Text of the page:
CITY HALL — Terry O’Day, an environmental activist who helped lead a campaign to defeat an anti-development measure last fall, resigned from the Planning Commission on Thursday citing a need to focus more attention on his family and career.
The one-time City Council candidate and married father of two young children submitted his resignation letter to Eileen Fogarty, the director of planning and community development, who is out on vacation this week. The commission’s previously scheduled meeting on Wednesday was also canceled.
“I just need to make some space for other areas of my life where I’m needed, both personal and professional,” O’Day said during an interview on Friday. “I need to dedicate myself where I’m needed.”
O’Day, who is the executive director of locally-based nonprofit Environment Now, was appointed to the Planning Commission in 2003 and was its chairman in the past year, serving during a time when the quasi-judicial body was often busy with matters related to the Land Use and Circulation Element, the 20-year-update to the city’s general plan.
“I loved thinking about how our community works and how I can make it better,” he said.
The commission has changed since the time when O’Day was appointed, including improving its relationship with the Planning and Community Development Department, one that he called “terrible” in the early years.
He said that the commission is in a strong position where he feels comfortable leaving.
“I know there are good folks in the wings that are ready to fill in for me,” he said. “The commission is really strong and capable and working really well together.”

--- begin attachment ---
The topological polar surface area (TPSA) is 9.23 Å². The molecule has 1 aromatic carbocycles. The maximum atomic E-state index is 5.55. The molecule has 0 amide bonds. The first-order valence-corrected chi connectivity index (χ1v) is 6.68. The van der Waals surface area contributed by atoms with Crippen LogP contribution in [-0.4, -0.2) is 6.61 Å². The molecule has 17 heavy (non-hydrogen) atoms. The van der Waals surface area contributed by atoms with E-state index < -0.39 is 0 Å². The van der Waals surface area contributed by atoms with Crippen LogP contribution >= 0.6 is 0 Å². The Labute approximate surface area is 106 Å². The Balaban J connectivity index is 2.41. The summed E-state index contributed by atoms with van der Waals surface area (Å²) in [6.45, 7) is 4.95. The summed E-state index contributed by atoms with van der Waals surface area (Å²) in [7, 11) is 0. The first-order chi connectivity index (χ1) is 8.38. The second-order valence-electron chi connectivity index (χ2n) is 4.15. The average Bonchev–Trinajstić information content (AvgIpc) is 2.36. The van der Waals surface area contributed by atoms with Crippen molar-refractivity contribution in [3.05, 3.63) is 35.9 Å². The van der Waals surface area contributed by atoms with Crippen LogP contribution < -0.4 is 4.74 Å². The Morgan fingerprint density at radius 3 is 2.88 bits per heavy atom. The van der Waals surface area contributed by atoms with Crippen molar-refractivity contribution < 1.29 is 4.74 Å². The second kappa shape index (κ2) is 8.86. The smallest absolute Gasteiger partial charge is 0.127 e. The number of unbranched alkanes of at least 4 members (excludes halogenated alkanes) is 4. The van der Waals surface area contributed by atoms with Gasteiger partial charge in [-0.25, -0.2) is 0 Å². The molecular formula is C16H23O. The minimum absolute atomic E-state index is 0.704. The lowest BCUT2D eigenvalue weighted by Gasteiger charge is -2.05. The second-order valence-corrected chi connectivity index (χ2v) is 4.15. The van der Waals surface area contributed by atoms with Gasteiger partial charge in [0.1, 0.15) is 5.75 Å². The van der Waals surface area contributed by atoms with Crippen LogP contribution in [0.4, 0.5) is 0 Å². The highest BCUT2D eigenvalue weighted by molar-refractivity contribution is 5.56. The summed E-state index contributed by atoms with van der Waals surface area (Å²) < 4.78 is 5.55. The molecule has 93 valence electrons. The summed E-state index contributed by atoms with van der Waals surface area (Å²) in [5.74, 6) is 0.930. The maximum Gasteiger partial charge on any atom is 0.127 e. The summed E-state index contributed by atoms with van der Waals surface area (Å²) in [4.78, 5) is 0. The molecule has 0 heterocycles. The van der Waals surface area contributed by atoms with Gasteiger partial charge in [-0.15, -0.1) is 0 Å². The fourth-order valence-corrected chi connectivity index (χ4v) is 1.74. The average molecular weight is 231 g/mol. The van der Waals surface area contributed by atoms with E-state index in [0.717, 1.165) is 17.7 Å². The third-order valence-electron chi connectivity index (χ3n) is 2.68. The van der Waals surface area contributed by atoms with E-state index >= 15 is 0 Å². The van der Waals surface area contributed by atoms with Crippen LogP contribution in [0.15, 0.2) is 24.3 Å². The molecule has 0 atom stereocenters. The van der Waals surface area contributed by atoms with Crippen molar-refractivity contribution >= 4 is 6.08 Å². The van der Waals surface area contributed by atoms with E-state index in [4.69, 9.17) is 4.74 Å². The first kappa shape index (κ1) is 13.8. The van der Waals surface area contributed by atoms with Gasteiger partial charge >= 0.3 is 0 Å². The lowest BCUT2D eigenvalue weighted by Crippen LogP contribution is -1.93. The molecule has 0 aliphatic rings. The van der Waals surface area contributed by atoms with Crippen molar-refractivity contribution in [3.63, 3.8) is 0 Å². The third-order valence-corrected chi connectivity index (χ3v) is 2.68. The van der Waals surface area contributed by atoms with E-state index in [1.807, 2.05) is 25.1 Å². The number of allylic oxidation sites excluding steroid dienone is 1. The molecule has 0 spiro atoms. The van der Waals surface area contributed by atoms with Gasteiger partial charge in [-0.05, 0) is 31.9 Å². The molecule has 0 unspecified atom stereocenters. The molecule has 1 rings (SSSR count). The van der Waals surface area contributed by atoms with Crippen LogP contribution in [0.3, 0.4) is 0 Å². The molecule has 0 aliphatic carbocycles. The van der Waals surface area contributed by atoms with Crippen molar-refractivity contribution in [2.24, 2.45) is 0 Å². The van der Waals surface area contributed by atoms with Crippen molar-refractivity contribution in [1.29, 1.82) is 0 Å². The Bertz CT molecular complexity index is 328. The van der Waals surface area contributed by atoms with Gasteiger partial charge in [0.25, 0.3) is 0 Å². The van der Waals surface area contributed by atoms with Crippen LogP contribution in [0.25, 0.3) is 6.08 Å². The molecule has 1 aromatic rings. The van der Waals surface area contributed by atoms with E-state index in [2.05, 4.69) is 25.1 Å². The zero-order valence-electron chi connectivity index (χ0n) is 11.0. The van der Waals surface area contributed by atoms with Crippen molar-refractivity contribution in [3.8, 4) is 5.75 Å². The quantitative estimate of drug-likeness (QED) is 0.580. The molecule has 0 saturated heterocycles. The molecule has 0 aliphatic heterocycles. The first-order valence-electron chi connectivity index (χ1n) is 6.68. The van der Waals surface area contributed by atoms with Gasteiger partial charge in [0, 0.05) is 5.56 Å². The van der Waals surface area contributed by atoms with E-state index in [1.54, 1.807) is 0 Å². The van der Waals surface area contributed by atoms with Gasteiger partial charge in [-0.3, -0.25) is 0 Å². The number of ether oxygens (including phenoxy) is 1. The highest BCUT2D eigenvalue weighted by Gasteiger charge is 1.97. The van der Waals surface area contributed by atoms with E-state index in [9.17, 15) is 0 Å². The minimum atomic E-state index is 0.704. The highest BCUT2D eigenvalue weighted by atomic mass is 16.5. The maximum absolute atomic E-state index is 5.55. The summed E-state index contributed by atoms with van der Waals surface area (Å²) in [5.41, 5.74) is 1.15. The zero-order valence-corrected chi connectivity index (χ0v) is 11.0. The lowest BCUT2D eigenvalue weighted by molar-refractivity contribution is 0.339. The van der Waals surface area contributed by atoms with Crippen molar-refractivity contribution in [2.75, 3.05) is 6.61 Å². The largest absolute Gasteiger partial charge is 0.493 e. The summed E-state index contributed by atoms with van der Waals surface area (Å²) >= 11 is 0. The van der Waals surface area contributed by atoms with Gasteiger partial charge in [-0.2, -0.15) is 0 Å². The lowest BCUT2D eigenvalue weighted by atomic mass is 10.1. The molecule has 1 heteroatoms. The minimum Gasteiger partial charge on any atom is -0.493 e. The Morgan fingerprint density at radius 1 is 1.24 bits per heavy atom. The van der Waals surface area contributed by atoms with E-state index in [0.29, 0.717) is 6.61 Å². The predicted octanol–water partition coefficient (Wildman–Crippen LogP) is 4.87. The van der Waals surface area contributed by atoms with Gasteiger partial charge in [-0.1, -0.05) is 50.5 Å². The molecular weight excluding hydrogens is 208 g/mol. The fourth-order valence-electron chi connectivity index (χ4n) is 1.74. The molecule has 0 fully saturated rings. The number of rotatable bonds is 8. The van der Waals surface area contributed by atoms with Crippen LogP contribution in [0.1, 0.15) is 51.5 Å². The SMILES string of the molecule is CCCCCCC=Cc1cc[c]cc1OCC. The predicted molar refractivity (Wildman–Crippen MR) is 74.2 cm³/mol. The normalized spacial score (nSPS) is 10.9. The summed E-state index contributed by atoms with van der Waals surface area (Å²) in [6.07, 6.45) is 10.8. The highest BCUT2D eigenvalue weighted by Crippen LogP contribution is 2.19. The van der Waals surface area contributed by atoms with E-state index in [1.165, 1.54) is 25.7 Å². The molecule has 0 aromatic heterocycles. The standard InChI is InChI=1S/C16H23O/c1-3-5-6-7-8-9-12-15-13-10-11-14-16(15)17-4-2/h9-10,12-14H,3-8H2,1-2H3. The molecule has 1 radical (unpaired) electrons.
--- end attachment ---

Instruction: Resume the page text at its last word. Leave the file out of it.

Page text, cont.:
In addition to the Planning Commission, O’Day last year co-chaired the Save Our City campaign, which came out against a ballot measure that would have limited commercial growth to 75,000-square-feet a year. O’Day said at the time that the measure would have serious consequences for sustainability initiatives by impacting adaptive reuse, mixed-use projects and the ability to create transit-oriented communities. Proponents of the measures said that limits needed to be set to better control commercial growth and the traffic that comes as a result.
O’Day ran for the City Council in 2006 and made a strong showing despite finishing fourth, coming just behind incumbent Bob Holbrook with 16 percent of the vote. He was among more than 20 candidates who submitted their names for consideration to replace the late Councilman Herb Katz after he died in January. Gleam Davis, his colleague on the Planning Commission, was eventually appointed.
Fellow commissioners praised O’Day for bringing a unique environmental perspective to the table, along with strong management skills from his background overseeing a nonprofit organization, which came in handy when he took over as chair.
“I think the combination of those really allowed us to focus more clearly on what it is that we were trying to do,” said Gwynne Pugh, who joined the commission about six months after O’Day.
Hank Koning, the vice chair of the commission, said that O’Day brought a balanced outlook on land-use issues and made sure to come in without an opinion already formulated.
“He was a fabulous chair and fabulous commissioner and it’s a bummer that he’s leaving but he’s got to do what he’s got to do,” Koning said.